The list is organized alphabetically and within it you can find the usual addictions we’ve become accustomed to, like alcohol, drugs, sex, porn, shopping, tobacco and caffeine.

The list is so broad you can also find coin collecting because according to the website coin collecting is; usually a nice hobby but any hobby can become a compulsion in the hands of a multiple addict.

Here are some more samples from the website that I bet most people never thought of:

  • Art
    • Getting high to produce better art is common. Also the lifestyle of an impoverished artist can be addictive.
    • Collecting art one cannot afford may create adrenalin like compulsive shopping or gambling.
  • Imagination
    • A good characteristic in most cases, but a luxury for an early recovering addict … and a self-destructive minefield for a practicing addict.
    • Living in “your head” is common amongst all addicts
    • One statistic is that addicts do approximately 80,000 words of self-talk per day – so this addicted ‘ head ‘ is a very busy place
    • One saying in 12 step programs is that the head is like ‘a dangerous neighborhood, do not go there alone’
    • The lack of reliable structure in today’s daily life leaves a lot of room for imaginative research
  • Religion
    • It is wise to examine ones attitudes in all areas.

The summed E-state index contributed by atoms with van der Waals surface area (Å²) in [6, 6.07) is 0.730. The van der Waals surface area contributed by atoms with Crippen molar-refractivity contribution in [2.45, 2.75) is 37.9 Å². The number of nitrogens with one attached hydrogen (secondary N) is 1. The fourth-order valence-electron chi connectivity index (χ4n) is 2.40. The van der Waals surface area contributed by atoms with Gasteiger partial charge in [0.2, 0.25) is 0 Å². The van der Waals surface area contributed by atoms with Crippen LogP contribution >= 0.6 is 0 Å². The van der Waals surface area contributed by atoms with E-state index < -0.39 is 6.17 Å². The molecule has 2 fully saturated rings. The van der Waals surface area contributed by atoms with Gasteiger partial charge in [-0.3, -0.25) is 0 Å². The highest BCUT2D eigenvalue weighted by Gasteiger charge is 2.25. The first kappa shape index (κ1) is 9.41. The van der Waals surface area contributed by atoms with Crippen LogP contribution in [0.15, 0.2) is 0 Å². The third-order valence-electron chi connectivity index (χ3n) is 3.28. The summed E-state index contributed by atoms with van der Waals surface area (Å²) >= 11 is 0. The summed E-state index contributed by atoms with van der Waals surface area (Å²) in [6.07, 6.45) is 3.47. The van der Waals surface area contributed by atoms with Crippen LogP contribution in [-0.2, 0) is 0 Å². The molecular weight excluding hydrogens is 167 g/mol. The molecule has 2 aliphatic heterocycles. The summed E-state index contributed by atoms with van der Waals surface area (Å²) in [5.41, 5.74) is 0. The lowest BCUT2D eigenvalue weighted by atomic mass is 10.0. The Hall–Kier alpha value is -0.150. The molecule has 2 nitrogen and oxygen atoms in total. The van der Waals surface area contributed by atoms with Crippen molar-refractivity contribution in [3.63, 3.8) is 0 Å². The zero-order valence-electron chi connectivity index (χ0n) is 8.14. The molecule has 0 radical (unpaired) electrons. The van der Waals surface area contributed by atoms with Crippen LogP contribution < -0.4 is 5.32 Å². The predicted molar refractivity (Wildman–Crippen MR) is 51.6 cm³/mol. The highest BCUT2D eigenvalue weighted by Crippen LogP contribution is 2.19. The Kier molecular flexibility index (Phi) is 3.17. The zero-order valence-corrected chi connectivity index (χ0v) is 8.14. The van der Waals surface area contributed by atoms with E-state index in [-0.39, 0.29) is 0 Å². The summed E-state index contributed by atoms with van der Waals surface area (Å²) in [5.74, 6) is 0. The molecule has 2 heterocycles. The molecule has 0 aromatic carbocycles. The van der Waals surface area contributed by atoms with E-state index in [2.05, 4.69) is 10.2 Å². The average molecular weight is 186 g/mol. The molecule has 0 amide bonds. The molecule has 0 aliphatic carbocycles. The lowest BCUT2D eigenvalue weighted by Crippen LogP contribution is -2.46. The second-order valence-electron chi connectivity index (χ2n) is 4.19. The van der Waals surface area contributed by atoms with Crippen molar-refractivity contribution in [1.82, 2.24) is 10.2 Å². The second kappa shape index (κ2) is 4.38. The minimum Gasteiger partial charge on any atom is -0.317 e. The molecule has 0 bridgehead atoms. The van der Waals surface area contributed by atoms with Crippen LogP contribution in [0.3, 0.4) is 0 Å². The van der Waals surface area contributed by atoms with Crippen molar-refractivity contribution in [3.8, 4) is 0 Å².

Clearly the authors of the website are willing to list everything and anything as being addictive or compulsive.

junkie1

The use of the word compulsive (under the subtitle of Art above) is revealing because the word compulsive means “compelling” as if the person has little or no choice. Furthermore, the word compulsive leads us to a minor distinction between addiction and compulsive behavior.

The Oxford Dictionary defines Compulsive this way:

1. Resulting from or relating to an irresistible urge, especially one that is against one’s conscious wishes: “compulsive eating”

Synonyms: irresistible · uncontrollable · compelling · overwhelming · urgent · obsessive · obsessive · obsessional · addictive · uncontrollable

2. Irresistibly interesting or exciting; compelling: “this play is compulsive viewing”

Synonyms: fascinating · compelling · gripping · riveting · engrossing · enthralling · captivating

Both definitions use the word “irresistible” while the first definition uses the synonym “uncontrollable.” Both words are self-explanatory and imply that a person has no choice.

Now let’s look at WIKI’s definition of compulsive behavior: